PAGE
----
You may find this helpful if you should find yourself using Erlang on OS X and you’ve installed it using Macports. After a default installation you’ll need to manually configure your .emacs file for erlang-mode and set your $MANPATH variable correctly, here’s how.
If you’ve installed Erlang with Macports then you may have noticed that when you edit .erl files you’re not entering into erlang-mode, nor is it available to enter into. Here’s how I got erlang-mode working on my system.
Macports will install Erlang into /opt/local/lib/erlang by default. The paths to put in your .emacs file provided in the erlang-mode documentation only need to be tweaked a slight bit to function properly. Here’s what I put in mine:
(setq load-path (cons "/opt/local/lib/erlang/lib/tools-2.6.4/emacs/" load-path)) (setq erlang-root-dir "/opt/local/lib/erlang") (setq exec-path (cons "/opt/local/bin" exec-path)) (require 'erlang-start)
Note that you may require setting “tools-2.6.4” to something else if Macports has upgraded it’s distribution of Erlang.
Setting up your $MANPATH variable is fairly simple as well. Just put the string “/opt/local/lib/erlang/man” in a file called ‘erlang’ in /etc/manpaths.d/ and make sure it ends with an empty line. Test this by opening a new terminal and running: echo $MANPATH | grep erlang. If it doesn’t come back empty then you’ve done it right.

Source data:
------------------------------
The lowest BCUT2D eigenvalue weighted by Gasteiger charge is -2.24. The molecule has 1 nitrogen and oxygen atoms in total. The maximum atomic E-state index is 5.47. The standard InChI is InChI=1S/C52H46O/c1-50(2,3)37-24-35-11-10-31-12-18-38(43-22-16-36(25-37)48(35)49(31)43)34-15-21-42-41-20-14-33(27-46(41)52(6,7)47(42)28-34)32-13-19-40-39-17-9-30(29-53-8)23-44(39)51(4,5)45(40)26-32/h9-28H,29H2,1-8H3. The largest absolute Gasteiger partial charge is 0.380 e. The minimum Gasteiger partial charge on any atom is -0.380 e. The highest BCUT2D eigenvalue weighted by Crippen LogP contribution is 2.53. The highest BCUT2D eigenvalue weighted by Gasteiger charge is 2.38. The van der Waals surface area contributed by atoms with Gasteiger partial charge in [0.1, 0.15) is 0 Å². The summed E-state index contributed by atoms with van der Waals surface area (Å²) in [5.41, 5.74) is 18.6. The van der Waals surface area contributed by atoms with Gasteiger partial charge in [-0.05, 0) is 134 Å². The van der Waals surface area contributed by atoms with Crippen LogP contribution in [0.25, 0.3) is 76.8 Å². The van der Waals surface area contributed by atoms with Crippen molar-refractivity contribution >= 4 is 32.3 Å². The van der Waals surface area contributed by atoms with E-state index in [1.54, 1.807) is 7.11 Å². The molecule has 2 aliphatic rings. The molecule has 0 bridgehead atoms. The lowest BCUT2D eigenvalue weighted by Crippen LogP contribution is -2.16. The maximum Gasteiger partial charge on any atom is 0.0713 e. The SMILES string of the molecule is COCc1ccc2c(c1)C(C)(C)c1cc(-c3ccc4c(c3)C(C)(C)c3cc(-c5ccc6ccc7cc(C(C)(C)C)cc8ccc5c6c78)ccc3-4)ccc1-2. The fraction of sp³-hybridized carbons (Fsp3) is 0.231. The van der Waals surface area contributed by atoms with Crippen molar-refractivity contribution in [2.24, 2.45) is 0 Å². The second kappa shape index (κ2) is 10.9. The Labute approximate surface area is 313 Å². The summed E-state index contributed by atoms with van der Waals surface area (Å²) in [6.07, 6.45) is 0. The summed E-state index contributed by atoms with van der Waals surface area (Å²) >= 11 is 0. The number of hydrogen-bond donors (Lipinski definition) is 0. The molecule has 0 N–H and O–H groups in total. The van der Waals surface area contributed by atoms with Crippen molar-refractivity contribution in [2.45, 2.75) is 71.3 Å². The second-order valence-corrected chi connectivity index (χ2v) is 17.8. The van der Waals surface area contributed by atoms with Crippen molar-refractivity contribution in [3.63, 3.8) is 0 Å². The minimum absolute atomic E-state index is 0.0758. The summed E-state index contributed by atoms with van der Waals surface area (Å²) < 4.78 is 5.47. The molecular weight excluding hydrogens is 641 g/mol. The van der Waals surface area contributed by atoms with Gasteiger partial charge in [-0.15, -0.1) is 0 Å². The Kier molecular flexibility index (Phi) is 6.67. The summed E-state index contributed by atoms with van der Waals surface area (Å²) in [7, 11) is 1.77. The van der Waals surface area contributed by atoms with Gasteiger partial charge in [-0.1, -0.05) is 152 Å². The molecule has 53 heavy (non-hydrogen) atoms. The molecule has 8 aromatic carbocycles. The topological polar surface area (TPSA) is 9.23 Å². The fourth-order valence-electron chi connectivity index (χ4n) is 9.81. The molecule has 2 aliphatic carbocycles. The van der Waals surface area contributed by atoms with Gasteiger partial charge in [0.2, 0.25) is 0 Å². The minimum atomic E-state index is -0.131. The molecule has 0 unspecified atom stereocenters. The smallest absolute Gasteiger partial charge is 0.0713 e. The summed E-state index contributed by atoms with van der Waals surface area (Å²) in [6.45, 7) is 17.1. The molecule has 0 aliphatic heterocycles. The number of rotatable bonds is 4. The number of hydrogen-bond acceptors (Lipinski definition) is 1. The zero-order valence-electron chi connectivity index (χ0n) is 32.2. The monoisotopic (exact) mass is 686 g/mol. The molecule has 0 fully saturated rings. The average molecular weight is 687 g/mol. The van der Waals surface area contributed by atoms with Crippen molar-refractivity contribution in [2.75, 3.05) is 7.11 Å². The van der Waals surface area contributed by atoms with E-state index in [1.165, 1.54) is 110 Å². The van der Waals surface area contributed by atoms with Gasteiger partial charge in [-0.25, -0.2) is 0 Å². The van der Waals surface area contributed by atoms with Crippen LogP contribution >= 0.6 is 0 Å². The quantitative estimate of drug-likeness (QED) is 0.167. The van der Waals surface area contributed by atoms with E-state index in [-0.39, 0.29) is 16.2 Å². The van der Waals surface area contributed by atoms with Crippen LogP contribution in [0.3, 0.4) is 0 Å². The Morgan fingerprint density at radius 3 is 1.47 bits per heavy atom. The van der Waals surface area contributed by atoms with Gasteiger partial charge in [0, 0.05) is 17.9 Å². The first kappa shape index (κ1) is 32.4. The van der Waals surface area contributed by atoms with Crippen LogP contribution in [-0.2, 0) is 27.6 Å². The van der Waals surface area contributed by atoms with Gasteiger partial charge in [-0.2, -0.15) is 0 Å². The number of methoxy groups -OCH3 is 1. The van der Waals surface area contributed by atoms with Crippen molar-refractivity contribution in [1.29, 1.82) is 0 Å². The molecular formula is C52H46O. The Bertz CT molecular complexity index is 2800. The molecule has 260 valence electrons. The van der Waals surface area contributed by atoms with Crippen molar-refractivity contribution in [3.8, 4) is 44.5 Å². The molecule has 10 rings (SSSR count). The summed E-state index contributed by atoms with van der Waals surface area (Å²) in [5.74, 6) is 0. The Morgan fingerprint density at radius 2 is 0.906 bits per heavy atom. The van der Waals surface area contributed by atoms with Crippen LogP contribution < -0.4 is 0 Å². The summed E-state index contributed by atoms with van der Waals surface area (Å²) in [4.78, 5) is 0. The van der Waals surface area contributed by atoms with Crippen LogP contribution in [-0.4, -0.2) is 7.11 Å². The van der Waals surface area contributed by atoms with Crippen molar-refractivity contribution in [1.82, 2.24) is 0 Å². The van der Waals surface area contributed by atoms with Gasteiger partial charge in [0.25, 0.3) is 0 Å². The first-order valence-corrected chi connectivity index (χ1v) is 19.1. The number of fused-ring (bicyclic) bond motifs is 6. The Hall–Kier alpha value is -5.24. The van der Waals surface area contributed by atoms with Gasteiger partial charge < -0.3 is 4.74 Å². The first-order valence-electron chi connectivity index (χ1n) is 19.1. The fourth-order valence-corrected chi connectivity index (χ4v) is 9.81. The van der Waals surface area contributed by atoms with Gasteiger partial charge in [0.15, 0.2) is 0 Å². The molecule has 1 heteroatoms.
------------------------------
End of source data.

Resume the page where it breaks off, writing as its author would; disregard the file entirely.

Today abutcher and I found every way to fail to build VirtualBox OSE from source on OS X. We followed the build instructions on their web site but had some problems. I’ll post a more detailed writeup of what happened and what you need to do to build it later. Until then, here’s a link to download the most recent checkout from svn, built for OS X 10.6 (Snow Leopard). And here’s the SHA256:
Often we get Nagios alerts letting us know that your kernel is about to panic and your server is going to crash and die because read/write operations are going to FAIL MISERABLY.
Obviously being a systems administrator it becomes your job to figure out what can go, what needs to stay, et al.
I’ve found that archived logs (logrotate) on a secure server often can be quite large. And on a low-end configuration with a server with only 40G it becomes a nuisance when you have a few Gb of data…
And you all probably know this, but Tim asked when I’d blog. So… I’ll make sure!
Having 40 or 50 files is a pain to manually delete. Sure, you could probably rm -f *.1 *.2 *.3 etc etc etc but that becomes too much of a pain.
On BSD systems there is an awesome counter called ‘jot’; it works exactly the opposite of the GNU command ‘seq’; so for a rudimentary example to remove all files it becomes a simple one liner–
In Emeril fashion: BAM! You’re now out of the clear.
Shaggy and I drafted this guide to setting up your OpenGL development environment in Apple Xcode for cs470 (Introduction to Computer Graphics) at WVU. It follows you through installing Xcode and including the relevant frameworks for creating a stock C++ OpenGL project. Shaggy formatted it in DocBook and I think the result is pretty sexy. Try it out for yourself!
View the tutorial here: opengl-in-xcode